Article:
D2: More on Photos
US mulls release of bin Laden photos, video
‘We want to make sure that not only the American people but the world understand exactly what happened’
WASHINGTON — Knowing there would be disbelievers, the U.S. says it used convincing means to confirm Osama bin Laden’s identity during and after the firefight that killed him. But the mystique that surrounded the terrorist chieftain in life is persisting in death.
Was it really him? How do we know? Where are the pictures?
Already, those questions are spreading in Pakistan and surely beyond. In the absence of photos and with his body given up to the sea, many people do not believe bin Laden — the Great Emir to some, the fabled escape artist of the Tora Bora mountains to foe and friend alike — is really dead.
U.S. officials are balancing that skepticism with the sensitivities that might be inflamed by showing images they say they have of the dead al-Qaida leader and video of his burial at sea. Still, it appeared likely that photographic evidence would be produced.
“We are going to do everything we can to make sure that nobody has any basis to try to deny that we got Osama bin Laden,” John Brennan, President Barack Obama’s counterterrorism adviser, said Monday. He said the U.S. will “share what we can because we want to make sure that not only the American people but the world understand exactly what happened.”
U.S. officials say the still-secret photographic evidence shows a precision kill shot above his left eye, which blew away part of his skull. He was also shot in the chest, they said.
PhotoBlog: Bin Laden ‘death photo’ a fake?
In July 2003, the U.S. took heat but also quieted most conspiracy theorists by releasing graphic photos of the corpses of Iraqi leader Saddam Hussein’s two powerful sons to prove American forces had killed them.
So far, the U.S. has cited evidence that satisfied the Navy SEAL force, and at least most of the world, that they had the right man in Abbottabad, Pakistan.
The helicopter-borne raiding squad that swarmed the luxury compound identified bin Laden by appearance. A woman in the compound who was identified as his wife was said to have called out bin Laden’s name in the melee.
Officials produced a quick DNA match from his remains that they said established bin Laden’s identity, even absent the other techniques, with 99.9 percent certainty. U.S. officials also said bin Laden was identified through photo comparisons and other methods.
Story: DNA confirms bin Laden death
Tellingly, an al-Qaida spokesman, in vowing vengeance against America, called him a martyr, offering no challenge to the U.S. account of his death.
The burial from an aircraft carrier in the North Arabian Sea was videotaped aboard the ship, according to a senior defense official who spoke on condition of anonymity because a decision on whether to release the video was not final. The official said it was highly likely that the video, along with photographs of bin Laden’s body, would be made public in coming days.
Story: Video of bin Laden’s sea burial to be released?
The U.S. military said preparations for the al-Qaida leader’s burial lasted nearly an hour.
His body was washed before being covered in a white sheet and religious remarks translated into Arabic by a native speaker were read over bin Laden’s corpse.
“The burial of bin Laden’s remains was done in strict conformance with Islamist precepts and practices,” said Brennan.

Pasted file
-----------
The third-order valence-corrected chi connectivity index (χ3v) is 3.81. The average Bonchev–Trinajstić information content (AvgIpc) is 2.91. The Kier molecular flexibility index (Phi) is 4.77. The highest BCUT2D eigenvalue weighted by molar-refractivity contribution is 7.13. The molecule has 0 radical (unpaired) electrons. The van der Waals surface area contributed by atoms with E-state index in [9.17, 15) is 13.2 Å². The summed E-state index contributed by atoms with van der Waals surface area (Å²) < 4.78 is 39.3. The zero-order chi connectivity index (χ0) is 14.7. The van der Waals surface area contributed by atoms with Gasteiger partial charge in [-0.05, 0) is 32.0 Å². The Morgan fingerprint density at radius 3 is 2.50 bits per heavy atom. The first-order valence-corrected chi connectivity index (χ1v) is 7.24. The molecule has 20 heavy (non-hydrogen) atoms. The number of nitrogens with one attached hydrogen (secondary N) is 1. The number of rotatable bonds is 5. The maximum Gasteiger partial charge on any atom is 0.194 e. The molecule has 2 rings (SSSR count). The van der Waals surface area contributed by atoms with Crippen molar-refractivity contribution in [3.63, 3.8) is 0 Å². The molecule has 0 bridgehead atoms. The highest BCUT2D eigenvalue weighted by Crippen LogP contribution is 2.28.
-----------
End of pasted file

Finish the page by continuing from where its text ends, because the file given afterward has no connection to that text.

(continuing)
Washington said bin Laden was buried at sea after U.S. forces killed him at a compound near the Pakistani capital Islamabad because it was the best option, given tight time constraints. Under Islamic tradition Muslims need to be buried within 24 hours. Transferring the body to another country for interment could have taken too long, officials said.
The body was transported to the nuclear-powered aircraft carrier USS Carl Vinson, which brought him to his final resting place somewhere in the sea.
Preparations for burial began at 1:10 a.m. ET and were completed at 2 a.m. ET. His corpse was lowered toward the sea on one of the aircraft carrier’s elevators.
“The body was placed in a weighted bag. A military officer read prepared religious remarks which were translated into Arabic by a native speaker,” a U.S. official said.
“After the words were complete, the body was placed on a prepared flat board, tipped up, whereupon the deceased’s body eased into the sea.”
Video: Bin Laden buried at sea (on this page)
The swiftness of the burial may have raised suspicions but was in accordance with Islamic traditions. Islamic scholars, however, challenged U.S. assertions that a burial at sea was an appropriate fate for a Muslim who had died on land.
The act denied al-Qaida any sort of burial shrine for their slain leader. Once again, bin Laden had vanished, but this time at the hands of the United States and in a way that ensures he is gone forever.
In addition to bin Laden, one of his sons, Khalid, was killed in the raid, Brennan said. Bin Laden’s wife was shot in the calf but survived, a U.S. official said. Also killed were the courier and his brother, and an unidentified woman, officials said.
Some people found at the compound were left behind when the SEALs withdrew and were turned over to Pakistani authorities who quickly took over control of the site, officials said. They identified the trusted courier as Kuwaiti-born Sheikh Abu Ahmed, who had been known under the name Abu Ahmed al-Kuwaiti.
Twenty-three children and nine women were in the compound at the time of the assault and were turned over to Pakistani authorities, said a U.S. official who requested anonymity to discuss an intelligence matter.